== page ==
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Early doors in The Lazarus Curiosity, Scotland Yard’s Head of Special Branch, Superintendent William Melville, cajoles Michael and Phoebe into London for a top secret, late night assignation.

Melville directs them to Maiden Lane, one of the oldest streets in London, which runs parallel with the Strand. Secrecy of paramount importance. Except Phoebe promptly duffs up a couple of abusive toffs while Michael is clocked and loudly greeted by comic actor Harry Nicholls, who happens to be standing on the other side of the lane, supping a post-show beverage outside The Peacock pub.  So much for keeping a low profile.


By the way, The Peacock which had served foaming flagons of ale at 14 Maiden Lane since the 1830s is now a burger joint, but a photograph of how the pub used to be can be found here:

The Peacock stood a few doors down from the stage door of The Royal Adelphi Theatre, where Harry Nicholls was appearing in a show called “The Secret Service”. (It’s worth taking a look at the Deleted Scenes chapter on this website.)


Here’s Harry, pictured in his younger days when he was a stalwart of Theatre Royal, Drury Lane pantomimes before signing up in the mid 1890s for regular roles in all manner of Adelphi melodramas.


Okay, yes, it’s a bit late to announce that because the picture at the top of this piece is a giveaway, but after the dust-up and the shouting match Melville sneaks Michael and Phoebe into Rules: the oldest restaurant in London, opened first as an oyster bar by Thomas Rule in 1798.

The wall lamp found at Rules is certainly an original of the Victorian era, but historians and experts are divided about the security camera. It’s just a shame the Victorian photographer chopped the lid off the lamp.

Over the next century, Rules became one of the most significant restaurants in Britain, with famous faces becoming frequent diners.

Not being lazy, but quite honestly this close up of the sign outside sums up the history of the place far more succinctly than I ever could. You might have to squint a bit…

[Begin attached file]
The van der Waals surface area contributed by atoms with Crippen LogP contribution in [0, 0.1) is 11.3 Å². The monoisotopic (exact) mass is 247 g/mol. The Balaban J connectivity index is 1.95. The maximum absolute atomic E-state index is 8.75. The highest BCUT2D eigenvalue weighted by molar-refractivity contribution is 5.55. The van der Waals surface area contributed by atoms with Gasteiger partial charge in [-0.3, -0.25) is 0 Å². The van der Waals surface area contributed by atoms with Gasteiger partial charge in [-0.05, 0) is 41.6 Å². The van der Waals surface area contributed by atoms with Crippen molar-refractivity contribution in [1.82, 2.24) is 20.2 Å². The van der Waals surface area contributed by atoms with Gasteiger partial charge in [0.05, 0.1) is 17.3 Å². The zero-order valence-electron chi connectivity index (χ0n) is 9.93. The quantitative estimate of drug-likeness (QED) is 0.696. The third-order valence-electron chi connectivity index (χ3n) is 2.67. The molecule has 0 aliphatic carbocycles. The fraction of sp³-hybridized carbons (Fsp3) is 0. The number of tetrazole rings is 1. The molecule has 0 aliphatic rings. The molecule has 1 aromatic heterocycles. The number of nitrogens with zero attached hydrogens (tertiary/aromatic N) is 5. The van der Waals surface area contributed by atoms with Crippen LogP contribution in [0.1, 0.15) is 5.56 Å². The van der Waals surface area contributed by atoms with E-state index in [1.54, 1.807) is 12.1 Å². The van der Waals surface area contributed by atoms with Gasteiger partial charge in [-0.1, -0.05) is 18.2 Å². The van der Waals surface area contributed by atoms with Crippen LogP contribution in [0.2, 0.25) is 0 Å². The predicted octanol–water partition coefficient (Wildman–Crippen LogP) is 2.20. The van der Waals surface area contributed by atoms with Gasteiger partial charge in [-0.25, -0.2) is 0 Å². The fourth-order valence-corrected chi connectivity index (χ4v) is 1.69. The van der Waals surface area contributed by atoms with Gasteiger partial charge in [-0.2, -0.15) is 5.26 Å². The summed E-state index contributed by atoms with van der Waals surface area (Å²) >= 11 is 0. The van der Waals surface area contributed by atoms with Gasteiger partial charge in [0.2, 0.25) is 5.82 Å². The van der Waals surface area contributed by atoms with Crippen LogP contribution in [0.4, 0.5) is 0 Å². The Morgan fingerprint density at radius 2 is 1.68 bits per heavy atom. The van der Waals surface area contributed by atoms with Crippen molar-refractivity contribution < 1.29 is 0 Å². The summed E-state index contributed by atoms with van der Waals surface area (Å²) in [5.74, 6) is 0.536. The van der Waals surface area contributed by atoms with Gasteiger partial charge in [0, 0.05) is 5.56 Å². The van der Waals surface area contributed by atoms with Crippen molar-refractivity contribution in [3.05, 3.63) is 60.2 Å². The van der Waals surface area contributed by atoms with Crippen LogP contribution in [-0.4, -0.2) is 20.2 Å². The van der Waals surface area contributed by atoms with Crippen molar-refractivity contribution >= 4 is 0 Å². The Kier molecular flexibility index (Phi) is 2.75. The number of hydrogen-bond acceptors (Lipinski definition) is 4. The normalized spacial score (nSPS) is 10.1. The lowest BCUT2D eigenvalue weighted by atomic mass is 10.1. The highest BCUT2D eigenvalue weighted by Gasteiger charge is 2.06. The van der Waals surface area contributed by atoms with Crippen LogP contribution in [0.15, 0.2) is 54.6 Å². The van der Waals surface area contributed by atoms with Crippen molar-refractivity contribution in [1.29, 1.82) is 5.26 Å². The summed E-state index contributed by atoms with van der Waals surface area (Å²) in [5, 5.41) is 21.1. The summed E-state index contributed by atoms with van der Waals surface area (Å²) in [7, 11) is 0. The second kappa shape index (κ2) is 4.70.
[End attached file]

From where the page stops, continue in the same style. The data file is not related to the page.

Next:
It was at Rules that Edward, the Prince of Wales, would meet with one of his most famous mistresses, the actress Lillie Langtry. To maintain the secrecy of their assignations and avoid recognition, the restaurant allowed Edward and Lillie to use a private side entrance. We were assured this was the door they used.

The haunting apparitions reflected in the glass are not the restless spirits of long dead Victorians but the haunting apparitions of the SS&M team.

In the novel, Michael and Phoebe are ushered through the door and up this flight of stairs… the top, they are met by the Maitre d’…

… and then led into this private dining room where they encounter Lillie Langtry.

This is the actual room where Prince Edward and Lillie Langtry would meet for dinner…

In The Lazarus Curiosity, Lillie is found sitting at a table set for two in front of that leaded window.  The shield wasn’t there at the time.

They are joined by the Prince of Wales, and the sub-plot of the black magic portrait and Michael and Phoebe’s encounters with Oscar Wilde and Aleister Crowley gets under way.

Without sounding too Trip Advisor, Rules is a wonder. History and atmosphere seep from the fabric of the unspoilt restaurant. Heroes of mine, Henry Irving, H G Wells, Chaplin, Keaton, Stan Laurel and more recently Ralph Fiennes playing M in ‘Spectre’, have all sampled the extensive menu. The walls are lined with apposite cartoons, photographs and portraits, historic and contemporary, of almost every famous face who came by in the last 200 years.

Sir John Betjamin, no slouch he when it came to lyrical appreciation of history and art, decreed that Rules was “unique and irreplaceable, and part of literary and theatrical London”.


And on the subject of literary stuff, a quick reminder that the plaque outside states that the restaurant “…has also appeared in novels by Rosamond Lehmann, Evelyn Waugh, Graham Greene, John Le Carre, Dick Francis and Claire Rayner.”


As yet there’s no mention of “The Lazarus Curiosity” – but I’m not holding my breath. It’s enough that myself and the SS&M team got to enjoy the Rules experience. Sunday lunch, checking location details and channelling the world of Queen Victoria. A nice touch –  the name of our charming and indefatigable waiter? Albert.

(With website Producer, Lady Angel A. Ryder, under the stern gaze of Lillie Langtry)

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